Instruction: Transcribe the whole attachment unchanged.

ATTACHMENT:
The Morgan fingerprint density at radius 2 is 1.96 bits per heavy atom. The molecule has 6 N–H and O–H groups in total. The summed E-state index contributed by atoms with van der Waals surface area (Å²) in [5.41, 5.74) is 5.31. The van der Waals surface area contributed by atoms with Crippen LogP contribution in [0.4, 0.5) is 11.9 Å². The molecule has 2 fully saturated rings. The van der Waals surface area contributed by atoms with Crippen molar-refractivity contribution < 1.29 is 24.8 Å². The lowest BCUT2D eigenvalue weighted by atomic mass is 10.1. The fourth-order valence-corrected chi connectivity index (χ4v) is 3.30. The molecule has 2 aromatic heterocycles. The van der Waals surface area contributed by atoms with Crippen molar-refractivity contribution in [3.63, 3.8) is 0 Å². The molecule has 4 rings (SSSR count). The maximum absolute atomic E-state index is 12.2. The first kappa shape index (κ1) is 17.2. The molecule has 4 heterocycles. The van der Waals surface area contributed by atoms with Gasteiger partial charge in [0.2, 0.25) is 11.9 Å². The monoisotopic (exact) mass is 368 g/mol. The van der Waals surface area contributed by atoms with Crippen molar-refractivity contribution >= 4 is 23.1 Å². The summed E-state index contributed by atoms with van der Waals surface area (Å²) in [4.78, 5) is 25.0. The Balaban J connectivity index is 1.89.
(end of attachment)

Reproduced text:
The Morgan fingerprint density at radius 2 is 1.96 bits per heavy atom. The molecule has 6 N–H and O–H groups in total. The summed E-state index contributed by atoms with van der Waals surface area (Å²) in [5.41, 5.74) is 5.31. The van der Waals surface area contributed by atoms with Crippen LogP contribution in [0.4, 0.5) is 11.9 Å². The molecule has 2 fully saturated rings. The van der Waals surface area contributed by atoms with Crippen molar-refractivity contribution < 1.29 is 24.8 Å². The lowest BCUT2D eigenvalue weighted by atomic mass is 10.1. The fourth-order valence-corrected chi connectivity index (χ4v) is 3.30. The molecule has 2 aromatic heterocycles. The van der Waals surface area contributed by atoms with Crippen molar-refractivity contribution in [3.63, 3.8) is 0 Å². The molecule has 4 rings (SSSR count). The maximum absolute atomic E-state index is 12.2. The first kappa shape index (κ1) is 17.2. The molecule has 4 heterocycles. The van der Waals surface area contributed by atoms with Gasteiger partial charge in [0.2, 0.25) is 11.9 Å². The monoisotopic (exact) mass is 368 g/mol. The van der Waals surface area contributed by atoms with Crippen molar-refractivity contribution >= 4 is 23.1 Å². The summed E-state index contributed by atoms with van der Waals surface area (Å²) in [4.78, 5) is 25.0. The Balaban J connectivity index is 1.89.